Discussion Post: Why Do I Write Mostly Positive Reviews?

If you’ve been following me for a while, it will come as no surprise to you that I rate books no less than 3 stars. It’s a decision I came to when I started my book blog and I’ve stuck to it till this day. It’s quite complicated to explain it to others because a lot of reviewers are more critical than I am. I do appreciate people who have the skill to tear apart a book and explain why they hated it so much along with quotes to support their views. I really enjoy seeing people so passionate about books that their reviews turn into rants sometimes. My favourite blogger of all time, Cait @ Paper Fury, writes the most humorous reviews I’ve ever read even though she might rate the book 1-2 stars. In this post I want to explain my process and why I personally prefer to write mostly positive reviews.

Discussion_ Positive Reviews

1. Not every book may work for me but is probably someone else’s favourite

This is my main reason for not writing reviews with a vengeance. When I don’t like a book, unless there is problematic content in it, I try to word my reviews as ‘this didn’t work for me, but people who enjoy XYZ may like this’. The bookish community is made up of people with many different reading tastes. My own doesn’t coincide with those of my bookish best friends, but that’s quite alright because not everyone can enjoy a particular book. Since I’m also a moody reader, there’s the added factor that I may have picked up the book at the wrong time. I don’t think that my personal bias should deter anyone from giving it a try, so I rate it an average 3 stars even if I didn’t enjoy it and I explain my reasons in my review while also trying to be objective.

Case in point: Stalking Jack the Ripper by Kerri Maniscalco


2. Authors put a lot of hard work into crafting a book and I want to respect that

Here I’m not referring to those books that are put together with little or no research for no purpose other than to mint money. I want to talk about those authors who pour their heart out into their book and have given their best shot. Granted, not everyone can write the most technically well-crafted book, especially not in their first try. However, as I’ve done my fair shar of writing too, I fully understand how hard it is to finish a book. I don’t want to discredit everything an author has worked so much for by writing a scathing review. Whenever I receive a book that isn’t one of those that everyone is talking about, I take extra care and consider my review carefully because my rating and review might make the difference between its, and consequently the author’s, failure or success. I don’t mean to say that I’ll write an artificially glowing review, but my process is to give it 3 stars on Goodreads so it doesn’t hurt the book’s sales and clearly state what I liked and disliked about the book in my review. Even if I really disliked the book, I try to find at least one positive thing to say and recommend it to people who I think will like it better than I did. For example, a story filled with clichés may not work for me as I’ve read a lot of books and have seen that narrative before, but a beginner might stumble upon it and love it to bits.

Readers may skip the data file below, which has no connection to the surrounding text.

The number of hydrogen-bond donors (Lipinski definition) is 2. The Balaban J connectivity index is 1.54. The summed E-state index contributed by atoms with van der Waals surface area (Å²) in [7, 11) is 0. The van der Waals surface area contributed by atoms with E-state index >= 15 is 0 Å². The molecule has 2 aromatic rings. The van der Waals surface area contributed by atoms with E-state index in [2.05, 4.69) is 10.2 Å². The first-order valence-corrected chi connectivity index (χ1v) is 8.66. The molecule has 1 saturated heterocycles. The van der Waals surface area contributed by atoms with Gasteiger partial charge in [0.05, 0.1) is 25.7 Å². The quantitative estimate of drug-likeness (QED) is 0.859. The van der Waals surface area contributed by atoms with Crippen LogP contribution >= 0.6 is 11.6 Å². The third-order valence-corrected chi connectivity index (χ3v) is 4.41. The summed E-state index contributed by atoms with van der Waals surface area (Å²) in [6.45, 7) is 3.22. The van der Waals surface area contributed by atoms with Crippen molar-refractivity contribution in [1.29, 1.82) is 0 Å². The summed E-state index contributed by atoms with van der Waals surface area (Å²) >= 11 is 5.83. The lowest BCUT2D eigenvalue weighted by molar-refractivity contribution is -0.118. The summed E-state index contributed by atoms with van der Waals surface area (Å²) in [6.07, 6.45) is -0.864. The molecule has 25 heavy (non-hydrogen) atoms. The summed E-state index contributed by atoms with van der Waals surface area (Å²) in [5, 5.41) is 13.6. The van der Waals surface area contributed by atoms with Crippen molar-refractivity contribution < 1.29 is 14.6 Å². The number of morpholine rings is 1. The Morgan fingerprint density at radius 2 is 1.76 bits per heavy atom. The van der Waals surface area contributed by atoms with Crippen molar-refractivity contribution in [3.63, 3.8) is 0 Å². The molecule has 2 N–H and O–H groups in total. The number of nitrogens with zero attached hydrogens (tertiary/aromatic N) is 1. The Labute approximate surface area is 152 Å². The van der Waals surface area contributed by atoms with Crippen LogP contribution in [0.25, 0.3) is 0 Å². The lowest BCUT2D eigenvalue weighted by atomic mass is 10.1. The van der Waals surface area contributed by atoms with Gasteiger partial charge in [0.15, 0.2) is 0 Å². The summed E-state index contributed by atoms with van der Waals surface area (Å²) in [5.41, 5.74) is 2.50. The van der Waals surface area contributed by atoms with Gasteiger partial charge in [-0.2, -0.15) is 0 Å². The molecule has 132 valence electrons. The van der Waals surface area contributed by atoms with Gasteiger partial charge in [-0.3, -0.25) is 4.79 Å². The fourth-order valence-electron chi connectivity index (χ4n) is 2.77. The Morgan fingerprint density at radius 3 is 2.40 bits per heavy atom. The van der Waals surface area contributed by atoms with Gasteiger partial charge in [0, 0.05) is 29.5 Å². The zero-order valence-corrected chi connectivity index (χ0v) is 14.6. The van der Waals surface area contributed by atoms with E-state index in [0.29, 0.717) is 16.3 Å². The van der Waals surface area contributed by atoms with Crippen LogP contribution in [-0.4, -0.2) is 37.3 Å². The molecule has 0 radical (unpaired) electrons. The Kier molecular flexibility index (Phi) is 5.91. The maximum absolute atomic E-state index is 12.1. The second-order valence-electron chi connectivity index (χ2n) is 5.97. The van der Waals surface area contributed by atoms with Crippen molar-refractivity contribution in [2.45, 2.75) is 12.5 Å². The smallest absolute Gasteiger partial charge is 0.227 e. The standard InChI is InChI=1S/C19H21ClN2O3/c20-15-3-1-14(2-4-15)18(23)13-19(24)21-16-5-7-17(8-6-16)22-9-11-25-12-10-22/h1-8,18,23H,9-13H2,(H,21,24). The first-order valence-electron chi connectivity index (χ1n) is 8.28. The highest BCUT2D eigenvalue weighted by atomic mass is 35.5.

Case in point: The Smoke Thieves by Sally Green


3. I hope to provide a balanced and unbiased perspective

I feel like reviewing a book has two parts to it – a personal one where I talk about how I felt reading the book and a technical one where the plot, writing style (in terms of grammar, sentence construction, etc.), world building and character development is discussed. While I usually rate a book based on how much I’ve enjoyed it, 3 being ‘Average’ and 5 being ‘I really enjoyed it’, I tend to elaborate on the technical weak points as well as mention if it might offend/trigger someone in my reviews because they may not apply to me personally. This is also precisely why I can’t review my favourite books such as The Lord of the Rings because I can’t objectively put my views across.

Case in point: Faint Promise of Rain by Anjali Mitter Duva


4. I like to be respectful, polite and positive